Wednesday, May 07, 2008

America, Where Every Day is a Tax Holiday

In my latest FindLaw column, I explain why the proposed gas tax holiday is such an idiotic idea. The point has been made in other places, but I thought it worth a short sustained argument that actually addressed the feeble arguments that could be made in its favor. I then turn to the question of whether the attraction of such measures for politicians undermines democracy. Because the column went to bed before yesterday's primaries, I don't address the impact this issue had on Indiana and North Carolina voters.

Here I want to raise yet one more argument against the gas tax holiday, one that I did not make in the column. You can bet your bottom dollar that if Congress is foolish enough to enact the gas tax holiday (or if one of the state legislatures contemplating a similar measure at the state level does so for state fuel taxes), then when the expiration of the holiday approaches, someone will make the argument that the McCain campaign now makes about the Bush tax cuts: Permitting the officially temporary tax break to expire is, from the perspective of the taxpayers, a tax hike, and so the gas tax holiday should be made permanent.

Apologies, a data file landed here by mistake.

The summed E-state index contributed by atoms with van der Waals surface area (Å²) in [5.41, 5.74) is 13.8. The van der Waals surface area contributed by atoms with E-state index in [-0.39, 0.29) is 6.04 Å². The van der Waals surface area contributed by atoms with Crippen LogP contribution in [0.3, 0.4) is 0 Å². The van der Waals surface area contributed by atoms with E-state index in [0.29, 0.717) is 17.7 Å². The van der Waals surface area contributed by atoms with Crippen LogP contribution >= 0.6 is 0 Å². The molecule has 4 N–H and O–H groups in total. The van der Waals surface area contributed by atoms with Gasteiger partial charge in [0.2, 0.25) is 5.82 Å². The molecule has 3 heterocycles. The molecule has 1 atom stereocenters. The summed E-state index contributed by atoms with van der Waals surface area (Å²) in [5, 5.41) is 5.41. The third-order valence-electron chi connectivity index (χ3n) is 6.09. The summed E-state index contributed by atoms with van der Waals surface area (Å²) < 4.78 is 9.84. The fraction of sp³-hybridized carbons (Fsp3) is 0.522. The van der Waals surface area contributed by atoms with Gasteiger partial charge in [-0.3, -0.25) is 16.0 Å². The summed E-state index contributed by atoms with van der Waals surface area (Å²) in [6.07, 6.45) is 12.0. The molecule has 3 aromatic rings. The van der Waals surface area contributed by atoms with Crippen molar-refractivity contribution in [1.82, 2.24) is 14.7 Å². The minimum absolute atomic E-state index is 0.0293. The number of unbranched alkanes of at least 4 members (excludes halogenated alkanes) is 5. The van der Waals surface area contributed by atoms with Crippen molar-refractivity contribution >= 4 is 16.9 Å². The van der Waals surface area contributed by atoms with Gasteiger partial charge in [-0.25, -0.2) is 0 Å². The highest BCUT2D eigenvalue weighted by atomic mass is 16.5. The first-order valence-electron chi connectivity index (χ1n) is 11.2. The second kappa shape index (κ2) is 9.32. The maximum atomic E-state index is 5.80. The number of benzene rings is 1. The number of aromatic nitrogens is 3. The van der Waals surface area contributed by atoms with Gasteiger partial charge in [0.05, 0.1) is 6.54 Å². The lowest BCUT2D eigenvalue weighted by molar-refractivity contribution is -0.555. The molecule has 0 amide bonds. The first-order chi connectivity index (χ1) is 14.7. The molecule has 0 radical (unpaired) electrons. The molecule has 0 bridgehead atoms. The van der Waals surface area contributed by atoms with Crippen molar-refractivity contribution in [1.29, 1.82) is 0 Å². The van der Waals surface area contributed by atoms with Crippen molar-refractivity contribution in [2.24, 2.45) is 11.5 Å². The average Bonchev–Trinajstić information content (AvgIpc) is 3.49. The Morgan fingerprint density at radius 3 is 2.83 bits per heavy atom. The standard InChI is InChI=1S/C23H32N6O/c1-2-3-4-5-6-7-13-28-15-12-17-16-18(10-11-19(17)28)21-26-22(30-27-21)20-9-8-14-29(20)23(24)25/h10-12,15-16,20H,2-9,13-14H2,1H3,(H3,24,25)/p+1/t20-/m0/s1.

It's tempting to think there's nothing at all to this argument. Branding one's political opponents as tax hikers is partly just a GOP marketing strategy, like calling the estate tax the "death tax." But it's also true that people paying zero federal gas tax on Sept 1 and 18.4 cents per gallon on Sept 2 does experience a tax increase. The problem is assuming that's the end of the argument. In general, the law sensibly protects people's reasonable reliance and nobody can reasonably rely on not paying a tax that he is scheduled to pay, simply because he hopes that the legislature will enact a new law relieving him of that duty.

Unless, that is, anti-tax legislators repeatedly state their intentions of making permanent nominally temporary tax cuts. Then a reasonable citizen could be led to think that the tax is going to be permanently repealed and it would be reasonable for such citizen to experience the expiration of the tax cut as a tax increase. Of course, I would still say: So what? People experience disutility from tax increases, but if the utility of the revenue (and any Pigovian effect of the tax in the case of a tax on harmful activity such as driving) outweighs that disutility, the tax should not be permanently eliminated.

Bottom Line: 1) There is something to the point that people (with high incomes) will experience the non-enactment of legislation making the Bush tax cuts permanent as a tax increase; but 2) that's mostly because Republicans have been deliberately inducing expectations that the tax cuts will be made permanent; 3) in any event, changes in the tax law routinely upset expectations but that's not by itself enough to oppose all changes (or non-changes) that leave people paying more in taxes than they expected; and 4) lawmakers who oppose a tax cut as unsound long-term policy should be very wary of voting for it as a "temporary" measure, given that other lawmakers will then try to make it permanent.

Posted by Mike Dorf